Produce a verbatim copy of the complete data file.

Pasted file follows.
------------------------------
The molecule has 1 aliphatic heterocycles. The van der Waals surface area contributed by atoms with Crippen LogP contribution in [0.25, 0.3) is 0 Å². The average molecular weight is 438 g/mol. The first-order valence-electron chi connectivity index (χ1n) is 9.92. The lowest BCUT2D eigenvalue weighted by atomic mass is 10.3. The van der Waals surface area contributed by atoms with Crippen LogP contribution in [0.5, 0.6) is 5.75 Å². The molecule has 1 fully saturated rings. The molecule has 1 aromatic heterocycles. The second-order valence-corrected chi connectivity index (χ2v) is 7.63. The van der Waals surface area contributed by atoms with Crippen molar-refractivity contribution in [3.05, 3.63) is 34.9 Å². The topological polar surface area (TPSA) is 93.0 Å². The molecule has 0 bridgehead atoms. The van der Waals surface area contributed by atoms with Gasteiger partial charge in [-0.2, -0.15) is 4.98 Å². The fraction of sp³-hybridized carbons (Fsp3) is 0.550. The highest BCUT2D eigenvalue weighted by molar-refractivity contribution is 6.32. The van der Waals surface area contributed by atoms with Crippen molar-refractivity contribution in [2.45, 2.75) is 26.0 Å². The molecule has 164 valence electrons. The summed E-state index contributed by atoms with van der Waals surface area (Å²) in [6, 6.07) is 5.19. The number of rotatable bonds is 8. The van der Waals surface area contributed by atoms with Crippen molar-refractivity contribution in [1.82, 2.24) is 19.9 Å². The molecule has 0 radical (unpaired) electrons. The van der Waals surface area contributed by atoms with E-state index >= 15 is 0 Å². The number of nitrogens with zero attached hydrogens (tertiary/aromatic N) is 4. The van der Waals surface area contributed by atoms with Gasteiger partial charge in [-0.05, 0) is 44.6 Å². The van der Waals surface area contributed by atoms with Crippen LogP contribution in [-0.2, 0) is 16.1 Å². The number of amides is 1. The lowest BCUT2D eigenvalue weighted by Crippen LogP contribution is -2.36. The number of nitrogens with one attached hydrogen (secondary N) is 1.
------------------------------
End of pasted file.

The molecule has 1 aliphatic heterocycles. The van der Waals surface area contributed by atoms with Crippen LogP contribution in [0.25, 0.3) is 0 Å². The average molecular weight is 438 g/mol. The first-order valence-electron chi connectivity index (χ1n) is 9.92. The lowest BCUT2D eigenvalue weighted by atomic mass is 10.3. The van der Waals surface area contributed by atoms with Crippen LogP contribution in [0.5, 0.6) is 5.75 Å². The molecule has 1 fully saturated rings. The molecule has 1 aromatic heterocycles. The second-order valence-corrected chi connectivity index (χ2v) is 7.63. The van der Waals surface area contributed by atoms with Crippen molar-refractivity contribution in [3.05, 3.63) is 34.9 Å². The topological polar surface area (TPSA) is 93.0 Å². The molecule has 0 bridgehead atoms. The van der Waals surface area contributed by atoms with Gasteiger partial charge in [-0.2, -0.15) is 4.98 Å². The fraction of sp³-hybridized carbons (Fsp3) is 0.550. The highest BCUT2D eigenvalue weighted by molar-refractivity contribution is 6.32. The van der Waals surface area contributed by atoms with Crippen molar-refractivity contribution in [2.45, 2.75) is 26.0 Å². The molecule has 164 valence electrons. The summed E-state index contributed by atoms with van der Waals surface area (Å²) in [6, 6.07) is 5.19. The number of rotatable bonds is 8. The van der Waals surface area contributed by atoms with Crippen molar-refractivity contribution in [1.82, 2.24) is 19.9 Å². The molecule has 0 radical (unpaired) electrons. The van der Waals surface area contributed by atoms with E-state index >= 15 is 0 Å². The number of nitrogens with zero attached hydrogens (tertiary/aromatic N) is 4. The van der Waals surface area contributed by atoms with Gasteiger partial charge in [-0.05, 0) is 44.6 Å². The van der Waals surface area contributed by atoms with Crippen LogP contribution in [-0.2, 0) is 16.1 Å². The number of amides is 1. The lowest BCUT2D eigenvalue weighted by Crippen LogP contribution is -2.36. The number of nitrogens with one attached hydrogen (secondary N) is 1.